Abstract and Introduction
Perineurial (Tarlov) cysts are meningeal dilations of the posterior spinal nerve root sheath that most often affect sacral roots and can cause a progressive painful radiculopathy. Tarlov cysts are most commonly diagnosed by lumbosacral magnetic resonance imaging and can often be demonstrated by computerized tomography myelography to communicate with the spinal subarachnoid space. The cyst can enlarge via a net inflow of cerebrospinal fluid, eventually causing symptoms by distorting, compressing, or stretching adjacent nerve roots. It is generally agreed that asymptomatic Tarlov cysts do not require treatment. When symptomatic, the potential surgery-related benefit and the specific surgical intervention remain controversial. The authors describe the clinical presentation, treatment, and results of surgical cyst fenestration, partial cyst wall resection, and myofascial flap repair and closure in a case of a symptomatic sacral Tarlov cyst. They review the medical literature, describe various theories on the origin and pathogenesis of Tarlov cysts, and assess alternative treatment strategies.
Tarlov or perineurial cysts are pathological formations located in the space between the peri-and endoneurium of the spinal posterior nerve root sheath at the DRG.[17,39,41] These lesions have been estimated to affect between 4.6 and 9% of the adult population.[24,34] Although originally believed by Tarlov to be asymptomatic lesions, these cysts, when present in the sacral neural canal and foramina, have since been found to cause a variety of symptoms, including radicular pain, paresthesias, and urinary or bowel dysfunction.[4,5,7,15,16,18,24,31,32,38,46] The development of CT myelography has led to an improvement in our ability to diagnose "Tarlov cysts" as a cause of sacral radiculopathy.[16,17,20,21,42] Although the term Tarlov cyst has often been erroneously applied to other cystic spinal lesions,[9,13,17,19,26,27,29,34,35] the distinctive feature of the Tarlov perineurial cyst is the presence of spinal nerve root fibers within the cyst wall, or the cyst cavity itself.[9,17,37 41]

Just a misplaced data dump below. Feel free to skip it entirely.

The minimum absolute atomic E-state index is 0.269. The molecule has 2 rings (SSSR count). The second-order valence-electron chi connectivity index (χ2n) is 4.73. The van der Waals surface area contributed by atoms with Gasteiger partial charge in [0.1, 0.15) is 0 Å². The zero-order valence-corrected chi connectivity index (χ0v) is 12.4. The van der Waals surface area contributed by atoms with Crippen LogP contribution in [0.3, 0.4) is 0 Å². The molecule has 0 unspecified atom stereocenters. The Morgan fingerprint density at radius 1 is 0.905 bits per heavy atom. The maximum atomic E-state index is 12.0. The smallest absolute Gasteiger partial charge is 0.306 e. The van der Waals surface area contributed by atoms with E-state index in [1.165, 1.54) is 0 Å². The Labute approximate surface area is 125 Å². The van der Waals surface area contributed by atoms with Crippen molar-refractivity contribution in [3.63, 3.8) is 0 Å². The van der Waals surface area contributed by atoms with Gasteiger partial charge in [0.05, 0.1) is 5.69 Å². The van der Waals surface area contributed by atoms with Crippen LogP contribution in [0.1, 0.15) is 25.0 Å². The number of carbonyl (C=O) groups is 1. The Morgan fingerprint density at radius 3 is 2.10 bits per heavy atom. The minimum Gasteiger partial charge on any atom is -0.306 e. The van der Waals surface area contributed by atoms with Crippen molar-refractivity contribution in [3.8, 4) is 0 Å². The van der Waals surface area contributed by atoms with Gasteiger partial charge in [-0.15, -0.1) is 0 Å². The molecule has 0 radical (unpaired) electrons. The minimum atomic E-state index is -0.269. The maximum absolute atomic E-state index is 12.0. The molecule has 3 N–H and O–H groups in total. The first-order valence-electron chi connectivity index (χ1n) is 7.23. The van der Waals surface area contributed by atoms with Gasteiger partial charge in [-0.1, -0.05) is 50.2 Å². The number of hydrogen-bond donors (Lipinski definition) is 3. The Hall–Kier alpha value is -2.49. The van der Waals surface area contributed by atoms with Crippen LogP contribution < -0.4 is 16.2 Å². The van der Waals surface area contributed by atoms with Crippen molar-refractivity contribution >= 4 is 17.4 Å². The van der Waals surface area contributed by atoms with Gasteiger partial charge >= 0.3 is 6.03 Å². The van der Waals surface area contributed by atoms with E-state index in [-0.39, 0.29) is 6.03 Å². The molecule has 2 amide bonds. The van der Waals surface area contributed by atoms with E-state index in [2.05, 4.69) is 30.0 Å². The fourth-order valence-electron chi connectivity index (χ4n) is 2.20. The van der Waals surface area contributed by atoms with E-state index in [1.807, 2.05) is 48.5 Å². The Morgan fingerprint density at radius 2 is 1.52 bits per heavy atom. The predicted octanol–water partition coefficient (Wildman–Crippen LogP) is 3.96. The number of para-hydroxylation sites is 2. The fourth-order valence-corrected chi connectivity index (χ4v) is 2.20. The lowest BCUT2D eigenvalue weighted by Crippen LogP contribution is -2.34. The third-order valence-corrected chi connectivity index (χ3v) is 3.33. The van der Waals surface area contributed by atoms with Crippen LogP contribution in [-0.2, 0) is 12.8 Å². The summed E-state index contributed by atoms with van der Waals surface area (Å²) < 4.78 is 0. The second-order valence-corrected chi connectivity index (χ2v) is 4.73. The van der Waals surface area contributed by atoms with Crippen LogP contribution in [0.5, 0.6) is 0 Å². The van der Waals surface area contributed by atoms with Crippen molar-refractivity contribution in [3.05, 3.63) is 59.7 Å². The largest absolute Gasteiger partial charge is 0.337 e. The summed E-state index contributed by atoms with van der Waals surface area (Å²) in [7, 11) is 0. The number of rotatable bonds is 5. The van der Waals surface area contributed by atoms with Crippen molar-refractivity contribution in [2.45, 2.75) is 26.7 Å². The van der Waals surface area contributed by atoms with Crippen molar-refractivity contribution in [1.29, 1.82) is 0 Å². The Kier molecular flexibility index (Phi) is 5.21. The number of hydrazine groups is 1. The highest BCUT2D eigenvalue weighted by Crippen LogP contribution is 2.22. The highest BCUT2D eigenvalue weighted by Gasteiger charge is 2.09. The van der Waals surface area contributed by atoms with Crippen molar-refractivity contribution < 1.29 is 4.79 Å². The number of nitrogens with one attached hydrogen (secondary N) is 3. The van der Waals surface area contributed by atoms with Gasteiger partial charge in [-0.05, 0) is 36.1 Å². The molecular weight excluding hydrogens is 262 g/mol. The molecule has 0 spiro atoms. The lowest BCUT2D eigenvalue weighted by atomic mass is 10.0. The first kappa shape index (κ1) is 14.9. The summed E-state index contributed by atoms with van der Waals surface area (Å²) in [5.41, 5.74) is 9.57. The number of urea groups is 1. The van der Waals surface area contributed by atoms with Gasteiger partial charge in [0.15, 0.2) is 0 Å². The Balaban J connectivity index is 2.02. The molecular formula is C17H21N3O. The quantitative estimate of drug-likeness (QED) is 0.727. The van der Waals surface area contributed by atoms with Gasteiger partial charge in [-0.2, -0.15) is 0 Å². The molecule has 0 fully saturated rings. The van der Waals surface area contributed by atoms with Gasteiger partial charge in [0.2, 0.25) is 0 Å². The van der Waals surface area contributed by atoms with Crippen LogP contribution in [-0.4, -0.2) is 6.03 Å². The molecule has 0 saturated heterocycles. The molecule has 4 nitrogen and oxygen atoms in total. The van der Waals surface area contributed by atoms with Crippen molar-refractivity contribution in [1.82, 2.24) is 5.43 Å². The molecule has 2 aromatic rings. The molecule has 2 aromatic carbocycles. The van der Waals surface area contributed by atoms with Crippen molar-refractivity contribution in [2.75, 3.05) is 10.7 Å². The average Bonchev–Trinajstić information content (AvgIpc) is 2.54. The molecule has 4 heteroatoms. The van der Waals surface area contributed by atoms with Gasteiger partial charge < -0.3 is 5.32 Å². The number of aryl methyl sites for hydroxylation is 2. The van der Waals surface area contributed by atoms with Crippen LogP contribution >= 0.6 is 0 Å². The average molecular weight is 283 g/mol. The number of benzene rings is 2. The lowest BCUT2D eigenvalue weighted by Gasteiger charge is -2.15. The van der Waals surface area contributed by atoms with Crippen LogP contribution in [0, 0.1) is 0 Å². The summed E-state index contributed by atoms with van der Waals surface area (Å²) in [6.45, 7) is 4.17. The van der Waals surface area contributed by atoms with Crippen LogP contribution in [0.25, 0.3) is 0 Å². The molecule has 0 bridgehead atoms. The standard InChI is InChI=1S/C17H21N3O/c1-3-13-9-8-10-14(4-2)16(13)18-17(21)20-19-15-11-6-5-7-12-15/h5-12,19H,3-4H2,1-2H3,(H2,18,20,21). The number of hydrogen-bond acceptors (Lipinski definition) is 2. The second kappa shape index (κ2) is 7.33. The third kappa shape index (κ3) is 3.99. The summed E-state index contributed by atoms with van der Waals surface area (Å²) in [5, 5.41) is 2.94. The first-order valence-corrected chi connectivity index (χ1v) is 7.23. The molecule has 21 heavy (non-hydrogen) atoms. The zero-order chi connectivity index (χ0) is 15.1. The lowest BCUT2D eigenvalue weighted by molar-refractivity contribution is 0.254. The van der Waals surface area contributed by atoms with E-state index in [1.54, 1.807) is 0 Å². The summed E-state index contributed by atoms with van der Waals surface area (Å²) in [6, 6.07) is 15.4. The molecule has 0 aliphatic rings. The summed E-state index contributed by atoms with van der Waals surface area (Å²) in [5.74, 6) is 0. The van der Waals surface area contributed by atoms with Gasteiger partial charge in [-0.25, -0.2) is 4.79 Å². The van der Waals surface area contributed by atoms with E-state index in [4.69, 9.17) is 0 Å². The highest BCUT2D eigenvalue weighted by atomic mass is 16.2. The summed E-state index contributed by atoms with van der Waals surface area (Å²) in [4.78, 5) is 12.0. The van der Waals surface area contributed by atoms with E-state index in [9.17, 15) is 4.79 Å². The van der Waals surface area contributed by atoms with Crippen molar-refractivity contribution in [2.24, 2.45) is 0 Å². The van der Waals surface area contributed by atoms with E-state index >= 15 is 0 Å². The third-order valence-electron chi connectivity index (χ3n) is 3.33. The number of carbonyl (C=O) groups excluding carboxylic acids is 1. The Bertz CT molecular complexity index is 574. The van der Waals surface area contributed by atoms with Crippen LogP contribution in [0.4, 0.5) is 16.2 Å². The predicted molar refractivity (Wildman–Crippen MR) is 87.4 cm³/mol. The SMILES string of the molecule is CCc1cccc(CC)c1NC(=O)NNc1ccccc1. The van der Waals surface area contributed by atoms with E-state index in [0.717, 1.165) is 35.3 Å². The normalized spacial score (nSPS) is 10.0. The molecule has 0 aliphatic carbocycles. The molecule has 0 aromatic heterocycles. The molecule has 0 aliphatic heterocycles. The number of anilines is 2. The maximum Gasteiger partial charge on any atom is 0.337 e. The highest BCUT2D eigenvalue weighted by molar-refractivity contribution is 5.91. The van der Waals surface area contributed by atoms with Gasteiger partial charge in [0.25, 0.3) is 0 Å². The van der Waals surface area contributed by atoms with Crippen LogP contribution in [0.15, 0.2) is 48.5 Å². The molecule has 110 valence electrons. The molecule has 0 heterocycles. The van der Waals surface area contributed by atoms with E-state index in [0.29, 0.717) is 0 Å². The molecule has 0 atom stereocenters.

Despite advancements in diagnosis, there remains a great deal of controversy regarding the optimal treatment of symptomatic Tarlov cysts. Nonsurgical therapies include lumbar CSF drainage[2,4] and CT scanning guided cyst aspiration,[23,24] neither of which prevents symptomatic cyst recurrence. Neurosurgical techniques for symptomatic perineurial cysts include simple decompressive laminectomy, cyst and/or nerve root excision,[20,37,38,41,42] and microsurgical cyst fenestration and imbrication. Although no consensus exists on the definitive treatment of symptomatic Tarlov cysts, we believe surgical methods have yielded the best long-term results to date. We describe the case of one patient with a symptomatic Tarlov cyst to illustrate the surgical treatment involving cyst fenestration, partial resection of the cyst wall, and myofascial cutaneous flap closure reinforcement. We also review the literature, summarizing various theories on the origin and pathogenesis of Tarlov cysts, and assess current treatment options.
Neurosurg Focus. 2003;15(2) © 2003 American Association of Neurological Surgeons
Cite this: Diagnosis and Management of Sacral Tarlov Cysts - Medscape - Aug 01, 2003.